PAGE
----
Something to celebrate

Riverfront North announces $1.4 million grant awarded for Bridesburg park, funding for Phase One construction complete.

Next step: Fundraising for Phase One of the Bridesburg riverfront park is now complete, with construction anticipated to finish by 2022. COURTESY OF RIVERFRONT NORTH PARTNERSHIP

The Bridesburg community is one step closer to gaining long-awaited access to the Delaware River.

A $1.4 million-step, to be exact.

Riverfront North Partnership announced Tuesday it was awarded $1.4 million from the state Department of Transportation Multimodal Transportation Fund.

The award caps off the funding needed to complete Phase One of a 10-acre park to be located at Orthodox Street and Delaware Avenue.

“Myself and Rep. Joe Hohenstein are proud that we could help obtain this crucial state funding for the development of Bridesburg Riverfront Park” said state Sen. John Sabatina Jr. “The people at Riverfront North Partnership should be commended for their unique vision to improve Philadelphia along the Delaware River, and we are happy to continue working with them in this endeavor.  Bridesburg Riverfront Park is going to be something special.” 

“Bridesburg Riverfront Park will be a beautiful space to explore in the district, and it’s great to see funding come to the area to help make possible,” Hohenstein added. “It will provide a transformative connection for our community to the river that we have gone without for too long. I’m always in support of projects that help get people outside to enjoy the riverfront.” 

The project previously received a $250,000 grant from the state Department of Conservation and Natural Resources in November 2019 and a $2 million grant from the William Penn Foundation in February 2019.

Additional funding was provided by the City of Philadelphia, PA Department of Community and Economic Development and The McLean Contributionship.

The final design phase for the project was announced in November 2017 after a community engagement initiative commenced in 2015 led by Riverfront North, which was then known as the Delaware River City Corporation.

The parcel became available in 2014 thanks to a land swap deal among Dietz and Watson, PIDC and the city, backed by City Councilman Bobby Henon (D-6th dist.).

Taking parcels like the one in Bridesburg to restore access to the Delaware River for communities that have been denied it for decades is the underlying mission of Riverfront North.

“Riverfront North is committed to connecting people back to their river,” said Stephanie Phillips, executive director. “If 2020 has taught us anything, it is that our parks are an integral part of our physical and mental wellbeing.”

The park will be completed in two phases, with an additional $5 million needed for the second phase.

The park will be accessible upon completion of the first phase, which will feature a park with riverfront views, unstructured play areas, parking and a restroom.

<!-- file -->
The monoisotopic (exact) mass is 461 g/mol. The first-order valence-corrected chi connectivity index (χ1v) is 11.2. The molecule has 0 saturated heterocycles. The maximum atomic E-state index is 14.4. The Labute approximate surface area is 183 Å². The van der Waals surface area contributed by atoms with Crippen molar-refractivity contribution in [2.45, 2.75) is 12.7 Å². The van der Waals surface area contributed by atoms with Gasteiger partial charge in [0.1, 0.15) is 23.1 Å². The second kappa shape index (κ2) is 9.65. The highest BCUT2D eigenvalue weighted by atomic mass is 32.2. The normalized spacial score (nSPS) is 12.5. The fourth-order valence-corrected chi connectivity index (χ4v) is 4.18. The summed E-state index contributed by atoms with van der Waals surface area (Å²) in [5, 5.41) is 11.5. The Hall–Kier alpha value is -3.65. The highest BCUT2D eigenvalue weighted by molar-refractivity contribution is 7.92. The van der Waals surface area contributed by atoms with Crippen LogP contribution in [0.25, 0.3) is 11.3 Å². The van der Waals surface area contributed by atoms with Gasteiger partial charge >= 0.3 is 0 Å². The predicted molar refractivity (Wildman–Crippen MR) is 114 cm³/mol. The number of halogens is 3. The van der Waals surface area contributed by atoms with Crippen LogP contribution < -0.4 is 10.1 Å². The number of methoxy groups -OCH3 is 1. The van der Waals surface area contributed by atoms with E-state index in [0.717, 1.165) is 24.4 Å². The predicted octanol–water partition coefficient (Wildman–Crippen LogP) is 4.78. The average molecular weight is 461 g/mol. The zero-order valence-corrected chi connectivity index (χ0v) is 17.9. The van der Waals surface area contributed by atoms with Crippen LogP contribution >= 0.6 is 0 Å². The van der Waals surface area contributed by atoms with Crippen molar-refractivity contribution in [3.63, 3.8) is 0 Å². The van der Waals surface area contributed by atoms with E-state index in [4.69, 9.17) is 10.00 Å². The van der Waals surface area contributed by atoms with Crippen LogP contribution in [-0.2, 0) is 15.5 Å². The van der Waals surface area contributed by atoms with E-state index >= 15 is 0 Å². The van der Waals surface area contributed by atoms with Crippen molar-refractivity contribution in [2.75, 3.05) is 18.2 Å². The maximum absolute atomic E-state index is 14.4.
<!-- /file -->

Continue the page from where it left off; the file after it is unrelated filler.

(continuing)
Phase One will tentatively wrap up in 2022.

The second phase will feature a stage pavilion, picnic pavilion, terraced lawn seating and a river boardwalk.

Construction for Phase Two is tentatively planned for 2026.

The construction of the park will be managed by Philadelphia Parks & Recreation and the City of Philadelphia in partnership with Riverfront North Partnership. 

When finished, the Bridesburg riverfront park will join several other parks, including Pulaski Park in Port Richmond, Lardner’s Point Park in Tacony and Pleasant Hill Park in Northeast Philly along a planned 11-mile section of trails known as the Greenway.

The Greenway is the brainchild of Bob Borski, founder of the former DRCC and a former congressman.

“We have been working tirelessly to build this park for a long time now, and through the hard work and dedication of a lot of different entities, the funding has come together to make it a reality for the community” said Borski, who is chairman of the Riverfront North Partnership Board. “Our organization was founded with a vision of connecting folks along the North Delaware back to the underutilized and formerly inaccessible riverfront areas. This Riverfront Park in Bridesburg is a perfect example of how, by reclaiming these spaces and redeveloping them for public use, we can achieve that mission.” 

And, while residents will have to wait a bit longer to actually use the park, the funding is certainly something to celebrate.

“Bridesburg has been waiting for this park for decades, and I’m so happy that it is finally happening,” said funeral home director and lifelong Bridesburg resident Joe Slabinski. “I’m breaking open a bottle of champagne in celebration!” ••

For updates on the Bridesburg riverfront park and other Riverfront North initiatives, visit riverfrontnorth.org.